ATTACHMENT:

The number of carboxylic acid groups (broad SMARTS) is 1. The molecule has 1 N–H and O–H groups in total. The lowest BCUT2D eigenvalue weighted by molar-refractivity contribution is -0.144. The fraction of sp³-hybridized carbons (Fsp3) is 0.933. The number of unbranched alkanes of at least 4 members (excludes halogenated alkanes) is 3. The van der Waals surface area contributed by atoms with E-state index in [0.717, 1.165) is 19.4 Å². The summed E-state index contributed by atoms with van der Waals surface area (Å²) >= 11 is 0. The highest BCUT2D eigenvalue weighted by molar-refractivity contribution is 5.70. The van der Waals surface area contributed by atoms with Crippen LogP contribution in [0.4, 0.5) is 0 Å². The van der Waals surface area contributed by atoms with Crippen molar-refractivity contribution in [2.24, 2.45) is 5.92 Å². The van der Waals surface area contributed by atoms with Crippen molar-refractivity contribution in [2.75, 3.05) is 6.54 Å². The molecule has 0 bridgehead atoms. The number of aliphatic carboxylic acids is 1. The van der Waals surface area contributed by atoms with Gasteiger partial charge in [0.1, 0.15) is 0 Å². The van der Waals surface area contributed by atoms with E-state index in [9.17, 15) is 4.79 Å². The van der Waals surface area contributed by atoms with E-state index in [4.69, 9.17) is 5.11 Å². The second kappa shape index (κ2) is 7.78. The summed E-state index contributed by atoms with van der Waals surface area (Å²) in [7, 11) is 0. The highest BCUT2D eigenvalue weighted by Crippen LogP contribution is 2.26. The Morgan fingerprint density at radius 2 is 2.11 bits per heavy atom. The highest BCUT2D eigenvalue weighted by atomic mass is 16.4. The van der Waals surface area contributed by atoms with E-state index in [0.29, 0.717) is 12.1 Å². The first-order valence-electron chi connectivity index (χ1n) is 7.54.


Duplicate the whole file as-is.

The number of carboxylic acid groups (broad SMARTS) is 1. The molecule has 1 N–H and O–H groups in total. The lowest BCUT2D eigenvalue weighted by molar-refractivity contribution is -0.144. The fraction of sp³-hybridized carbons (Fsp3) is 0.933. The number of unbranched alkanes of at least 4 members (excludes halogenated alkanes) is 3. The van der Waals surface area contributed by atoms with E-state index in [0.717, 1.165) is 19.4 Å². The summed E-state index contributed by atoms with van der Waals surface area (Å²) >= 11 is 0. The highest BCUT2D eigenvalue weighted by molar-refractivity contribution is 5.70. The van der Waals surface area contributed by atoms with Crippen LogP contribution in [0.4, 0.5) is 0 Å². The van der Waals surface area contributed by atoms with Crippen molar-refractivity contribution in [2.24, 2.45) is 5.92 Å². The van der Waals surface area contributed by atoms with Crippen molar-refractivity contribution in [2.75, 3.05) is 6.54 Å². The molecule has 0 bridgehead atoms. The number of aliphatic carboxylic acids is 1. The van der Waals surface area contributed by atoms with Gasteiger partial charge in [0.1, 0.15) is 0 Å². The van der Waals surface area contributed by atoms with E-state index in [9.17, 15) is 4.79 Å². The van der Waals surface area contributed by atoms with E-state index in [4.69, 9.17) is 5.11 Å². The second kappa shape index (κ2) is 7.78. The summed E-state index contributed by atoms with van der Waals surface area (Å²) in [7, 11) is 0. The highest BCUT2D eigenvalue weighted by Crippen LogP contribution is 2.26. The Morgan fingerprint density at radius 2 is 2.11 bits per heavy atom. The highest BCUT2D eigenvalue weighted by atomic mass is 16.4. The van der Waals surface area contributed by atoms with E-state index in [0.29, 0.717) is 12.1 Å². The first-order valence-electron chi connectivity index (χ1n) is 7.54.